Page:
The work was as brutal as the conditions. Some sections required digging through mud and filthy waterways where dysentery was all but guaranteed, while others meandered through dense jungles and solid rock, such as the notorious “Hellfire Pass.” POWs and laborers were worked to death, spending their nights on dirt floors in shoddy bamboo huts. Even with little food and water, poor conditions, and primitive tools, they pulled off a true feat of engineering, even building 670 bridges along the railway.

The Bridge on the River Kwai (1957) faced backlash

Japanese prisoner of war camps were notorious for neglect and abuse, and the Burma Railway was truly a nightmare. Malaria, dysentery, cholera and malnutrition ran rampant, and guards frequently tortured and abused prisoners.

The real story of Lt. Col. Philip Toosey inspired the character of Lt. Col. Nicholson in The Bridge on the River Kwai. Those who survived the Second World War said Toosey was the greatest officer they’d ever served under, due to his compassion and emphasis on equality, regardless of rank. He frequently refused separate accommodations, and regularly stood up for his men. He also tried to make those he couldn’t save were as comfortable as possible before they passed.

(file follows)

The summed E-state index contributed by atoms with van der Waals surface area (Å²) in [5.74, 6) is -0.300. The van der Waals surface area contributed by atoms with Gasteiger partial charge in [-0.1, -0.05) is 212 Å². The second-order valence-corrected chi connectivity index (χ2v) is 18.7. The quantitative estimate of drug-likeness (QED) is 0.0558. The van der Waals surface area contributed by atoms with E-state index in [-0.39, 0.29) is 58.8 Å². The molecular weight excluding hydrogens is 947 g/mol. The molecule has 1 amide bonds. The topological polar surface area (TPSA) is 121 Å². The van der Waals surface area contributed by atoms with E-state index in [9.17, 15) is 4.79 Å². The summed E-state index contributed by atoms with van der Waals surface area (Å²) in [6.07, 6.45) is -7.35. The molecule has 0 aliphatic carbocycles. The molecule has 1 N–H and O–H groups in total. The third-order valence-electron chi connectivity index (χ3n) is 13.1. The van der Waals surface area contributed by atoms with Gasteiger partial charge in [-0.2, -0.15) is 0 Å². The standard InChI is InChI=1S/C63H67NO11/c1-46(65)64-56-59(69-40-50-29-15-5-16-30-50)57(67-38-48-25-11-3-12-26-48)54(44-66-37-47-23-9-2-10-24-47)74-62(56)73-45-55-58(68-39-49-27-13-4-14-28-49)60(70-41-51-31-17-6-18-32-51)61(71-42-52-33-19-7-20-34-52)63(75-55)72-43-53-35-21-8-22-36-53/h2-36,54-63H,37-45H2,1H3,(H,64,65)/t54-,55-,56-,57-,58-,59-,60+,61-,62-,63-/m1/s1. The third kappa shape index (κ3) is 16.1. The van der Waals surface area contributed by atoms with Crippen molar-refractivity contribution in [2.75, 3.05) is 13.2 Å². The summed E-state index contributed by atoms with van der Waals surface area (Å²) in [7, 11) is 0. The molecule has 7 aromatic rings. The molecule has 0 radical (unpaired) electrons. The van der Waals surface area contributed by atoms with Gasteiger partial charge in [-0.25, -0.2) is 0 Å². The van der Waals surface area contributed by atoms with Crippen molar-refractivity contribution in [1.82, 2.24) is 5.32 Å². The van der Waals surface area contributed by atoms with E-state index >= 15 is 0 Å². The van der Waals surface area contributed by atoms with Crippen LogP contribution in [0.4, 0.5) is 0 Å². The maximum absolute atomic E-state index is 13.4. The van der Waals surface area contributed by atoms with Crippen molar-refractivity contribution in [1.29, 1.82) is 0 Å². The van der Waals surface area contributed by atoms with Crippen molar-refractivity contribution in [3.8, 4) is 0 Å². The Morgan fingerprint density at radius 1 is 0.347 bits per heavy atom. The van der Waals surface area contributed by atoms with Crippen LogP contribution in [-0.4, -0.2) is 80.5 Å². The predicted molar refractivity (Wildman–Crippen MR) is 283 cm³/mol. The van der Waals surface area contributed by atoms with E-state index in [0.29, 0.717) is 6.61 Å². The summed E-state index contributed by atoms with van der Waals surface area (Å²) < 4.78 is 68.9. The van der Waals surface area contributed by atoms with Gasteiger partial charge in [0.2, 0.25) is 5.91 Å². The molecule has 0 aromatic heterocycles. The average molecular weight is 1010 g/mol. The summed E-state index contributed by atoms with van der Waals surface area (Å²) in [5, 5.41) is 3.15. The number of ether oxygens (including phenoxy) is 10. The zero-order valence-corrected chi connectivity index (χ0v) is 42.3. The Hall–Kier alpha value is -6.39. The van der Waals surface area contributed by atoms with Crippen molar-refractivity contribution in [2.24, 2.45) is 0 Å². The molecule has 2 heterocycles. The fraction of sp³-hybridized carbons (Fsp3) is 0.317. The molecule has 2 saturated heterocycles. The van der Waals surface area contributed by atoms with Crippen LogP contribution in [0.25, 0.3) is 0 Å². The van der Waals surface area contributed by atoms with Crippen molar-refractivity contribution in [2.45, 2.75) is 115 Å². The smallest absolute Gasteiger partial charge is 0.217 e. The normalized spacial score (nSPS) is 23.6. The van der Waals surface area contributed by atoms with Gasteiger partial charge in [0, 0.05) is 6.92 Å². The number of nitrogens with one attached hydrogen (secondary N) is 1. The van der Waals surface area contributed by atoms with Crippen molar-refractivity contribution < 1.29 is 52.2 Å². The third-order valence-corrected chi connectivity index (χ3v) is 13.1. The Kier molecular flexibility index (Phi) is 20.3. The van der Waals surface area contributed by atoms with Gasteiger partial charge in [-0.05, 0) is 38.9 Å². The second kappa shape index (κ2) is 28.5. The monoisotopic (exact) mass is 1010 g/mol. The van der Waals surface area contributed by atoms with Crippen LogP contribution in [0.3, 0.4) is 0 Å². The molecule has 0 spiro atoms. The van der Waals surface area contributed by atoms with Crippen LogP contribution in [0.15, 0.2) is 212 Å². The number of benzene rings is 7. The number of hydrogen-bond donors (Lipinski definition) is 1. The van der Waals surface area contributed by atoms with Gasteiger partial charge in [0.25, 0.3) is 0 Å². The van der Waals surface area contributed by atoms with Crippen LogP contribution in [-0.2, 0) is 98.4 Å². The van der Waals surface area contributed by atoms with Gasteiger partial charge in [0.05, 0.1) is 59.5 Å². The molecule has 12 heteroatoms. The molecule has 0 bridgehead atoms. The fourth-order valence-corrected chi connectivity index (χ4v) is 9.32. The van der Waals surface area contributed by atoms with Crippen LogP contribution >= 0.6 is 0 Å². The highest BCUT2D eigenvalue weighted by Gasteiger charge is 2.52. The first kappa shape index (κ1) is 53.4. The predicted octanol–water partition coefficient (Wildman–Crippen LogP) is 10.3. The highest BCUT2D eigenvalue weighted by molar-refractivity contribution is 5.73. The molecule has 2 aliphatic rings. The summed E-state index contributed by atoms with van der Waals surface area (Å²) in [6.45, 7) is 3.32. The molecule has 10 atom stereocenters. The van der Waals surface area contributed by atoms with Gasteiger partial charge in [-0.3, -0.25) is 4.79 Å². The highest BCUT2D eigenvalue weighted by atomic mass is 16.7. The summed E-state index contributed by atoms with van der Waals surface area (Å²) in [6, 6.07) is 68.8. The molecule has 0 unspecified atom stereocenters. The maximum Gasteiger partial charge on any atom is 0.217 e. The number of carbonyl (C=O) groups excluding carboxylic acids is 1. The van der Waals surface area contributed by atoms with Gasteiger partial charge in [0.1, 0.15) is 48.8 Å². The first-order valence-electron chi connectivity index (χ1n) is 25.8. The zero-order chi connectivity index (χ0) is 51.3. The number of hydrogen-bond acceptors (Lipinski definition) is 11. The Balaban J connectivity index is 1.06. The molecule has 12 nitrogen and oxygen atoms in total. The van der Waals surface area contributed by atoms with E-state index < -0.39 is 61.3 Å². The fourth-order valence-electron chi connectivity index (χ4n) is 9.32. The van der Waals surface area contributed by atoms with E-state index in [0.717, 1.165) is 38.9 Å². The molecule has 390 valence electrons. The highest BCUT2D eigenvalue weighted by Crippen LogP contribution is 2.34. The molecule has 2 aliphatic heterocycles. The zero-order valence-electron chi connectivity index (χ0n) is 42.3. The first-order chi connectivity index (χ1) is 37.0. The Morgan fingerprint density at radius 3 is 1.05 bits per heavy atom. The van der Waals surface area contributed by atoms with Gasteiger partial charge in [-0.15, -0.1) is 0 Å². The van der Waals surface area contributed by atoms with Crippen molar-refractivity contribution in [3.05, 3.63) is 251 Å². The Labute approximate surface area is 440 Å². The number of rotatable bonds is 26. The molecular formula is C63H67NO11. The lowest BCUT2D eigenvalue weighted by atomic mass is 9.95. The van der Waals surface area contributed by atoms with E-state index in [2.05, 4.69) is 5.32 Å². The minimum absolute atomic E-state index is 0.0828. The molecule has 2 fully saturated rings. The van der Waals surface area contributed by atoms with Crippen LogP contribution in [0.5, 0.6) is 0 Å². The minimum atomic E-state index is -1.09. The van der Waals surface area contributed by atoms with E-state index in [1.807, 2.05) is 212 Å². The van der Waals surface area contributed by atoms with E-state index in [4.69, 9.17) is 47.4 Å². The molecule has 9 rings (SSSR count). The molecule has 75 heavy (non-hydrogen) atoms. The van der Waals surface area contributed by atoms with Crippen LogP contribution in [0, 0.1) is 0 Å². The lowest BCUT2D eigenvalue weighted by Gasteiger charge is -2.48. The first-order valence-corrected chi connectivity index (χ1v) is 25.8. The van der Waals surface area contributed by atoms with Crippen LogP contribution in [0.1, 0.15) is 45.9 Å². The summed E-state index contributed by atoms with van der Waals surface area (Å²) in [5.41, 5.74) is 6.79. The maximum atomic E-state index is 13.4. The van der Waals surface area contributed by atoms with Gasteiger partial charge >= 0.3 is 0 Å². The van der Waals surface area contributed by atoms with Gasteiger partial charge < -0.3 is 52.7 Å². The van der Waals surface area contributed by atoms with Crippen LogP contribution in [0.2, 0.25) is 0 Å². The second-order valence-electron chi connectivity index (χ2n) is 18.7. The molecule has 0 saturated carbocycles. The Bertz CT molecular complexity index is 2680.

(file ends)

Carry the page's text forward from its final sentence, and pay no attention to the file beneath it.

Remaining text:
Alec Guinness as Lt. Col. Nicholson in ‘The Bridge on the River Kwai’ The Bridge on the River Kwai, 1957. (Photo Credit: Bettmann / Getty Images)

Many survivors of the Burma Railway prison camps actively decried the film for its inaccurate representation of the horrors they experienced, as well as its misrepresentation of Toosey. They believed it and the novel both failed to accurately depict the death marches and unrelenting abuse by the guards.

They also felt the cast could never understand the true magnitude of their experience, and were disappointed by Nicholson, who collaborates with the Japanese prison leaders. Toosey’s men said this never happened, and that, instead, he would have stood up for his fellow POWs, rather than cooperate.

According to The Guardian, letters released in 2020 reveal the tensions between the filmmakers and veterans for their portrayal of the relationship between POWs and Japanese prison guards. One from the Far East Prisoners of War (FEPOW) Committee emphasized that officers were more obliged to focus on how to escape the camps or sabotage the construction project, rather than collaborate with their captors.